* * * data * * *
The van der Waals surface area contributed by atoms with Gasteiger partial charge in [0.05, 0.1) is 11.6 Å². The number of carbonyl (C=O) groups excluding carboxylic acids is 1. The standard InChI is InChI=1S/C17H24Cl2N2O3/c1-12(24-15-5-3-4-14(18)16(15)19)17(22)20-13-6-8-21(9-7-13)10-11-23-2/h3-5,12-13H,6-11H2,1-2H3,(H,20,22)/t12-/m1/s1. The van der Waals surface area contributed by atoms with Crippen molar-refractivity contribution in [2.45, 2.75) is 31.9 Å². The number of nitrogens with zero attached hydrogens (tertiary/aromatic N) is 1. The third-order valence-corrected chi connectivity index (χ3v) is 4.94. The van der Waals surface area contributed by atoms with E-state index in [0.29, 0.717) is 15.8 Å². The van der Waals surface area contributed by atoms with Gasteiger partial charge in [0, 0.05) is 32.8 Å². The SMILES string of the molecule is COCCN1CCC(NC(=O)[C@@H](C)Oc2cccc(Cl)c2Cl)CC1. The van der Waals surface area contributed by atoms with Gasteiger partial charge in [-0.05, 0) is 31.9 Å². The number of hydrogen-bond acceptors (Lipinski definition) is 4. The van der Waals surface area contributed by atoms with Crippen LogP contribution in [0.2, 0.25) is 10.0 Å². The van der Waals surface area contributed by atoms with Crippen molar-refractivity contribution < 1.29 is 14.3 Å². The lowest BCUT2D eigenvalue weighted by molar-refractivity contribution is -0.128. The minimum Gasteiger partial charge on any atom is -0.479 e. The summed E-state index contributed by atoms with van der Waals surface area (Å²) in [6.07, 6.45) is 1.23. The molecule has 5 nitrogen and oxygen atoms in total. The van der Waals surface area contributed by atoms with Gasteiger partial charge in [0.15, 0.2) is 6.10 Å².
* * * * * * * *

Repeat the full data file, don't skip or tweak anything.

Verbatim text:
The van der Waals surface area contributed by atoms with Gasteiger partial charge in [0.05, 0.1) is 11.6 Å². The number of carbonyl (C=O) groups excluding carboxylic acids is 1. The standard InChI is InChI=1S/C17H24Cl2N2O3/c1-12(24-15-5-3-4-14(18)16(15)19)17(22)20-13-6-8-21(9-7-13)10-11-23-2/h3-5,12-13H,6-11H2,1-2H3,(H,20,22)/t12-/m1/s1. The van der Waals surface area contributed by atoms with Crippen molar-refractivity contribution in [2.45, 2.75) is 31.9 Å². The number of nitrogens with zero attached hydrogens (tertiary/aromatic N) is 1. The third-order valence-corrected chi connectivity index (χ3v) is 4.94. The van der Waals surface area contributed by atoms with E-state index in [0.29, 0.717) is 15.8 Å². The van der Waals surface area contributed by atoms with Gasteiger partial charge in [0, 0.05) is 32.8 Å². The SMILES string of the molecule is COCCN1CCC(NC(=O)[C@@H](C)Oc2cccc(Cl)c2Cl)CC1. The van der Waals surface area contributed by atoms with Gasteiger partial charge in [-0.05, 0) is 31.9 Å². The number of hydrogen-bond acceptors (Lipinski definition) is 4. The van der Waals surface area contributed by atoms with Crippen LogP contribution in [0.2, 0.25) is 10.0 Å². The van der Waals surface area contributed by atoms with Crippen molar-refractivity contribution < 1.29 is 14.3 Å². The lowest BCUT2D eigenvalue weighted by molar-refractivity contribution is -0.128. The minimum Gasteiger partial charge on any atom is -0.479 e. The summed E-state index contributed by atoms with van der Waals surface area (Å²) in [6.07, 6.45) is 1.23. The molecule has 5 nitrogen and oxygen atoms in total. The van der Waals surface area contributed by atoms with Gasteiger partial charge in [0.15, 0.2) is 6.10 Å².